And yet there is much more to what Vitamin C can do for our bodies…
C is for Citrus.
Vitamin C can be found in citrus fruits.
There are other sources in the fruits and vegetable families;
sweet red peppers, kale, dark leafy greens, broccoli, cauliflower and Brussels sprouts.
Strawberries, guavas, papaya and persimmons are also great sources.
And YAY it’s strawberry season at the moment so get some next time you’re at the market or shops.
C is also for Collagen.
Vitamin C’s primary function is to make collagen.
It is involved in the formation of connective tissues, tendons and cartilage. As a result it helps in the healing of wounds and burns.
It helps to maintain healthy gums. Bleeding and swollen gums could be a sign of scurvy. Not likely you have scurvy in this day and age unless you are seriously depleted in vitamin C.
Our blood vessels contain collagen in the walls and the walls expand and contract.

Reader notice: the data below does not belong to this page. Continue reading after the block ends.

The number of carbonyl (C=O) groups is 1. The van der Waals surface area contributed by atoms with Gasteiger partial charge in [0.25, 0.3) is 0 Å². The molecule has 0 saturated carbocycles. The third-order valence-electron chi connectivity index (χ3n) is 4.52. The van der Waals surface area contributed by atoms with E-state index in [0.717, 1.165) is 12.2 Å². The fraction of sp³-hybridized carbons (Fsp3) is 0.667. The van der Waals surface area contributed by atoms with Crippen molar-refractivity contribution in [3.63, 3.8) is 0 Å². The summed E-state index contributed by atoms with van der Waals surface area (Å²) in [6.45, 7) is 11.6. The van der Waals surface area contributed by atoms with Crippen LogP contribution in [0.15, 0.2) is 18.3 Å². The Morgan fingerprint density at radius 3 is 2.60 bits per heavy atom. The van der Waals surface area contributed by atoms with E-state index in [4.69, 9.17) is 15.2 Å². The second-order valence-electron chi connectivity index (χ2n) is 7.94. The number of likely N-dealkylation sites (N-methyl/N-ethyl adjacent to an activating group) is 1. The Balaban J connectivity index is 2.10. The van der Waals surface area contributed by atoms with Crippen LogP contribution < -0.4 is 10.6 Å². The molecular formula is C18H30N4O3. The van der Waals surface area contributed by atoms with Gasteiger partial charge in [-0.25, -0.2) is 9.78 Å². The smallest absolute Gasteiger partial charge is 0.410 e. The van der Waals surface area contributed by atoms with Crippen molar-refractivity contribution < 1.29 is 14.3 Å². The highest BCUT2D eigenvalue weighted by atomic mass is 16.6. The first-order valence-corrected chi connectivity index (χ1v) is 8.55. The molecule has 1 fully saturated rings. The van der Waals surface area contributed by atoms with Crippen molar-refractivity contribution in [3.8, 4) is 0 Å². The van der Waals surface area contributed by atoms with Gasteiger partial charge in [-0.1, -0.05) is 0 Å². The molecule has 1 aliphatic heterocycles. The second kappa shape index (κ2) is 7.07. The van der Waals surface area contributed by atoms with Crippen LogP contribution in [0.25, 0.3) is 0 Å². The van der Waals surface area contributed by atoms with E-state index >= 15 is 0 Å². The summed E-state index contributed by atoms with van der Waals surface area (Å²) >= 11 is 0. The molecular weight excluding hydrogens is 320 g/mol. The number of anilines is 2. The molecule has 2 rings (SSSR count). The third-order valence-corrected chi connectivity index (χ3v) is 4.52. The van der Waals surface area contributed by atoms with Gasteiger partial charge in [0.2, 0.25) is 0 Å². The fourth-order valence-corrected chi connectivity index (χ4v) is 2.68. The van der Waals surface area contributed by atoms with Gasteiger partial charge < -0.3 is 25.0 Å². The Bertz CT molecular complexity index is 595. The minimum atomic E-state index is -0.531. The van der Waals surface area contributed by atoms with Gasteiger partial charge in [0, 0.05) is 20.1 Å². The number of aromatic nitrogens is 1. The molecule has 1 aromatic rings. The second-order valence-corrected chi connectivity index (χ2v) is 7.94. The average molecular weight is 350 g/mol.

The tiny blood vessels and capillaries can be fragile leading to bruising. Having sufficient collagen in the blood vessels can help to lessen this.
Vitamin C is an anti-oxidant, it helps to prevent aging of our body’s tissues.
It fights bacterial and viral infections and that is why it is recommended for fighting the common cold.
It is helpful in treating alcoholic liver disease.
Massive amounts of vitamin C have been used in the treatment of drug addiction – heroin, methadone and barbiturates.
Studies are starting to find that Vitamin C can help to lower the risk of many forms of cancer – digestive tract cancer, lung, cervical, breast and pancreatic cancers.
Vitamin C has also been found to enhance immune function during the treatment of cancer.
How often should you take Vitamin C?
Vitamin C needs to be eaten/taken regularly throughout the day,
2 - 3 times.